x86-64 on i386 (was Re: Promoting i386 version over x86_64?)

Paul Jakma paul at dishone.st
Sun Dec 13 22:24:29 UTC 2009

On Sun, 13 Dec 2009, Chris Adams wrote:

> As soon as you bring in even one 64 bit user-space program that is run
> much, you've pulled in at least glibc and friends.  At that point, you
> might as well run all (or as close to all as possible) 64 bit
> user-space, because the libraries are shared (code will be in the cache,
> etc.).

That's assuming that the footprint of libraries relative to distinct 
applications is large enough to cancel out the space savings. (I have 
no data either way). A 64bit kernel doesn't need any 32bit userspace. 
An X server, on my 32bit system has about 8.5MB of programme text 
(server and libs) and loads about another 1.5MB worth of modules 
itself, i.e. 10MB.

So if you ran a 32bit system with a 64bit kernel and X server, you'd 
lose out on about 10MB of shareable code. For comparison, my 32bit 
system has O(10) times that allocated to things like browsers and 
feed-readers. It's using 4.8GB in total (ex buffers/cache) 

Space for text (programmes, code) is simply insignificant these days, 
compared to the huge amounts of data which programmes allocate - data 
which sometimes includes a lot of pointers.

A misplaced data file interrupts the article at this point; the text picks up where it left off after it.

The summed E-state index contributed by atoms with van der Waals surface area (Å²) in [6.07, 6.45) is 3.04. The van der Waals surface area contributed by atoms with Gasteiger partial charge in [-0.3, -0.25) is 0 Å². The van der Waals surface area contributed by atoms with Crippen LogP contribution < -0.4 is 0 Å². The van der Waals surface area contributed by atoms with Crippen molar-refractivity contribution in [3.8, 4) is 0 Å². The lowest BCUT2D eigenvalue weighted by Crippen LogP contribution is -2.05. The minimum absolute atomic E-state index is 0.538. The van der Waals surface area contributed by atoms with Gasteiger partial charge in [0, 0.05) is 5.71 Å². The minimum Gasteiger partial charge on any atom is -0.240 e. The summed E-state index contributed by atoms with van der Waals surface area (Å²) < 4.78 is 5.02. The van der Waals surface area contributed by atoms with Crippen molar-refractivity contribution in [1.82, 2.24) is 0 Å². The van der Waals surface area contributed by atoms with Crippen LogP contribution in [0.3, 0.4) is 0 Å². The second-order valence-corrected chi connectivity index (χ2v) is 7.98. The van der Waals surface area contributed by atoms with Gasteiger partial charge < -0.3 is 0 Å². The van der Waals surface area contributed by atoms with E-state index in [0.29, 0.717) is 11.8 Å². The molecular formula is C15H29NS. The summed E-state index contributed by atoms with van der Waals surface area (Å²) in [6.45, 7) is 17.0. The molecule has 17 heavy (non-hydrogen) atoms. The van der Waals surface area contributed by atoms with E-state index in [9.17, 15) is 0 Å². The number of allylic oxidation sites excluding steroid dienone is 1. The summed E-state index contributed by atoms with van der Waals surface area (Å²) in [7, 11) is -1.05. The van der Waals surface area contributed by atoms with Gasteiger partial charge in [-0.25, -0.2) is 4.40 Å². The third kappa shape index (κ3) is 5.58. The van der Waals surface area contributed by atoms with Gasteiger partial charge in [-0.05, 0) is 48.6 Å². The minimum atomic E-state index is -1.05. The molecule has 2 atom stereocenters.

You're also assuming that this cancels out the other benefits.

> The only time my systems have run 32 bit code in several years is for
> the Flash plugin (since the open-source plugins don't seem to be able to
> keep up and since the 64 bit Adobe plugin doesn't seem to get the
> security updates) and sometimes the Acrobat Reader plugin (since I've
> run into websites that assume they can embed PDFs in the page and AFAIK
> there's no plugin for Evince).

It's interesting that both you and drago have "almost always" (to 
paraphrase) run 64bit pure systems. Surely that *reinforces* my point 
about the futility of "64bit pure systems" as an achievable goal (in 
the aggregate across all reasonable uses of a distro), and i386 being 
a de-facto standard for software interfaces.

> As for the RAM overhead of 64 bit code vs. 32 bit code, I don't see it
> much in the real world.  I have one 32 bit desktop at work, and
> comparing the resident RAM usage between it and a 64 bit desktop, I
> don't see much difference in the common desktop programs.

That's the wrong comparison - compare the aggregate RAM usage, with 
each system in similar states.

> I know that for some reason PHP on 64 bit arches bloats up 
> significantly (at least older versions), but that's the only major 
> difference I've seen.

Pointer rich data structures, likely..

Anyway, as I don't intend to contribute anything, I'll try stop 
making noise.

Aside to the list: Thanks for all the hard-work on Fedora ;)

Paul Jakma	paul at jakma.org	Key ID: 64A2FF6A
Dogs just don't seem to be able to tell the difference between important people
and the rest of us.

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